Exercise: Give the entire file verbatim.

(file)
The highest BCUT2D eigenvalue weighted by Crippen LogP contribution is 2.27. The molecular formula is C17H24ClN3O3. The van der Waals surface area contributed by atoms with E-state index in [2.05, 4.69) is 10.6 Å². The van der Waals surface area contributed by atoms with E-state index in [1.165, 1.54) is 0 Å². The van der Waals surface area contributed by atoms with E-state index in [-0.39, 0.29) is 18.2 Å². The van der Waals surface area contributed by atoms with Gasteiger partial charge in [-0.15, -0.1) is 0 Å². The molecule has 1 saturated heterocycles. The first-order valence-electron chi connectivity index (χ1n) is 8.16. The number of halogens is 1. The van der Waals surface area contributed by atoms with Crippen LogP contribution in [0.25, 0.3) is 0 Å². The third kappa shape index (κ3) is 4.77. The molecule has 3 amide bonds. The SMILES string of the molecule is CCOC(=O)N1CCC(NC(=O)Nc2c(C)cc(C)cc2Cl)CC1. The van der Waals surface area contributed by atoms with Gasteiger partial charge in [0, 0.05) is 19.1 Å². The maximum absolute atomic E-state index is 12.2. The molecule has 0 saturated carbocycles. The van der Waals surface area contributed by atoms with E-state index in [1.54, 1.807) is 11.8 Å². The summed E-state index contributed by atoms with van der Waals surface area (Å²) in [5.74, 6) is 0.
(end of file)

The highest BCUT2D eigenvalue weighted by Crippen LogP contribution is 2.27. The molecular formula is C17H24ClN3O3. The van der Waals surface area contributed by atoms with E-state index in [2.05, 4.69) is 10.6 Å². The van der Waals surface area contributed by atoms with E-state index in [1.165, 1.54) is 0 Å². The van der Waals surface area contributed by atoms with E-state index in [-0.39, 0.29) is 18.2 Å². The van der Waals surface area contributed by atoms with Gasteiger partial charge in [-0.15, -0.1) is 0 Å². The molecule has 1 saturated heterocycles. The first-order valence-electron chi connectivity index (χ1n) is 8.16. The number of halogens is 1. The van der Waals surface area contributed by atoms with Crippen LogP contribution in [0.25, 0.3) is 0 Å². The third kappa shape index (κ3) is 4.77. The molecule has 3 amide bonds. The SMILES string of the molecule is CCOC(=O)N1CCC(NC(=O)Nc2c(C)cc(C)cc2Cl)CC1. The van der Waals surface area contributed by atoms with Gasteiger partial charge in [0, 0.05) is 19.1 Å². The maximum absolute atomic E-state index is 12.2. The molecule has 0 saturated carbocycles. The van der Waals surface area contributed by atoms with E-state index in [1.54, 1.807) is 11.8 Å². The summed E-state index contributed by atoms with van der Waals surface area (Å²) in [5.74, 6) is 0.